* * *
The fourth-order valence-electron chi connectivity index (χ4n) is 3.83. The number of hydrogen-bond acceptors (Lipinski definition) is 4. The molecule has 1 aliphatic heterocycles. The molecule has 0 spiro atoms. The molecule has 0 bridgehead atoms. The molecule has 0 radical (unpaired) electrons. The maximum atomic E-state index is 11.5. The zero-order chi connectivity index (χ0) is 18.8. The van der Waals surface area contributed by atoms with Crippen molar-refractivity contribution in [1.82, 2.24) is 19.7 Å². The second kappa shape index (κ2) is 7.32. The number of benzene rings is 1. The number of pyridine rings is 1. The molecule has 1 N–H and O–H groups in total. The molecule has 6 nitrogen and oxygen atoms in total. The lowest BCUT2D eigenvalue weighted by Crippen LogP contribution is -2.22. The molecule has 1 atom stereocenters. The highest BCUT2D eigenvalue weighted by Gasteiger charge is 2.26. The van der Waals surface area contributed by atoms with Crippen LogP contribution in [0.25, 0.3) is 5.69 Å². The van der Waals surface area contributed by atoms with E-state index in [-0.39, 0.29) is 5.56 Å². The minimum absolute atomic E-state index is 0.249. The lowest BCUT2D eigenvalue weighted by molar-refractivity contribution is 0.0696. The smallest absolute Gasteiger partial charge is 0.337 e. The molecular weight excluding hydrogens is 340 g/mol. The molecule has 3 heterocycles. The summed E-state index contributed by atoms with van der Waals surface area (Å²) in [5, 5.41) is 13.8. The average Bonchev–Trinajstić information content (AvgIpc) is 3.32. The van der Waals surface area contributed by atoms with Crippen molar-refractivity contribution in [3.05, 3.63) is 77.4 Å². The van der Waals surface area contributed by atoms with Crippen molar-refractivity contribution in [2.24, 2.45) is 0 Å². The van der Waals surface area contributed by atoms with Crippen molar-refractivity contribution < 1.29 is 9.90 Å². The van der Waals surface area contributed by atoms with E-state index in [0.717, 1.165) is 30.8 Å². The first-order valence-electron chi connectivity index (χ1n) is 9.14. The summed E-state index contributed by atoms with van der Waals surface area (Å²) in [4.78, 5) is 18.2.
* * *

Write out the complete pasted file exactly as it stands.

The fourth-order valence-electron chi connectivity index (χ4n) is 3.83. The number of hydrogen-bond acceptors (Lipinski definition) is 4. The molecule has 1 aliphatic heterocycles. The molecule has 0 spiro atoms. The molecule has 0 bridgehead atoms. The molecule has 0 radical (unpaired) electrons. The maximum atomic E-state index is 11.5. The zero-order chi connectivity index (χ0) is 18.8. The van der Waals surface area contributed by atoms with Crippen molar-refractivity contribution in [1.82, 2.24) is 19.7 Å². The second kappa shape index (κ2) is 7.32. The number of benzene rings is 1. The number of pyridine rings is 1. The molecule has 1 N–H and O–H groups in total. The molecule has 6 nitrogen and oxygen atoms in total. The lowest BCUT2D eigenvalue weighted by Crippen LogP contribution is -2.22. The molecule has 1 atom stereocenters. The highest BCUT2D eigenvalue weighted by Gasteiger charge is 2.26. The van der Waals surface area contributed by atoms with Crippen LogP contribution in [0.25, 0.3) is 5.69 Å². The van der Waals surface area contributed by atoms with E-state index in [-0.39, 0.29) is 5.56 Å². The minimum absolute atomic E-state index is 0.249. The lowest BCUT2D eigenvalue weighted by molar-refractivity contribution is 0.0696. The smallest absolute Gasteiger partial charge is 0.337 e. The molecular weight excluding hydrogens is 340 g/mol. The molecule has 3 heterocycles. The summed E-state index contributed by atoms with van der Waals surface area (Å²) in [5, 5.41) is 13.8. The average Bonchev–Trinajstić information content (AvgIpc) is 3.32. The van der Waals surface area contributed by atoms with Crippen molar-refractivity contribution in [3.05, 3.63) is 77.4 Å². The van der Waals surface area contributed by atoms with Crippen molar-refractivity contribution in [2.24, 2.45) is 0 Å². The van der Waals surface area contributed by atoms with Crippen molar-refractivity contribution < 1.29 is 9.90 Å². The van der Waals surface area contributed by atoms with E-state index in [0.717, 1.165) is 30.8 Å². The first-order valence-electron chi connectivity index (χ1n) is 9.14. The summed E-state index contributed by atoms with van der Waals surface area (Å²) in [4.78, 5) is 18.2.